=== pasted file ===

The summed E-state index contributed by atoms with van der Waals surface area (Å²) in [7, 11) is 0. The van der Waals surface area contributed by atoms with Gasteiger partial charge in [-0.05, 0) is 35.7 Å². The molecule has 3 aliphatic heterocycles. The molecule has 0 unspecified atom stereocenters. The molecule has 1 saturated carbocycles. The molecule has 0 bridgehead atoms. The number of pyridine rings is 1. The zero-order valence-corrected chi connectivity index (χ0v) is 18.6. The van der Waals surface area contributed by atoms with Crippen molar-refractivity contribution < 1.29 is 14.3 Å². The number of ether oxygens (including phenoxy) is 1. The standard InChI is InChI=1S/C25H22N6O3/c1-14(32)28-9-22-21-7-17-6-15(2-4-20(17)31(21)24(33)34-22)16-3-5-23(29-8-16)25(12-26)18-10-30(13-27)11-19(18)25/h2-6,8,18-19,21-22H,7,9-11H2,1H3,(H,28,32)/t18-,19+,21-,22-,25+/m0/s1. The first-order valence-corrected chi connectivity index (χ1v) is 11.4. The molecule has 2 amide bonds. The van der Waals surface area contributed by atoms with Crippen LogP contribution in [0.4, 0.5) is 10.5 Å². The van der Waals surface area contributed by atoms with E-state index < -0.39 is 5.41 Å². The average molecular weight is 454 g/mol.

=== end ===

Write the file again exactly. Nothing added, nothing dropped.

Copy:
The summed E-state index contributed by atoms with van der Waals surface area (Å²) in [7, 11) is 0. The van der Waals surface area contributed by atoms with Gasteiger partial charge in [-0.05, 0) is 35.7 Å². The molecule has 3 aliphatic heterocycles. The molecule has 0 unspecified atom stereocenters. The molecule has 1 saturated carbocycles. The molecule has 0 bridgehead atoms. The number of pyridine rings is 1. The zero-order valence-corrected chi connectivity index (χ0v) is 18.6. The van der Waals surface area contributed by atoms with Crippen molar-refractivity contribution < 1.29 is 14.3 Å². The number of ether oxygens (including phenoxy) is 1. The standard InChI is InChI=1S/C25H22N6O3/c1-14(32)28-9-22-21-7-17-6-15(2-4-20(17)31(21)24(33)34-22)16-3-5-23(29-8-16)25(12-26)18-10-30(13-27)11-19(18)25/h2-6,8,18-19,21-22H,7,9-11H2,1H3,(H,28,32)/t18-,19+,21-,22-,25+/m0/s1. The first-order valence-corrected chi connectivity index (χ1v) is 11.4. The molecule has 2 amide bonds. The van der Waals surface area contributed by atoms with Crippen LogP contribution in [0.4, 0.5) is 10.5 Å². The van der Waals surface area contributed by atoms with E-state index < -0.39 is 5.41 Å². The average molecular weight is 454 g/mol.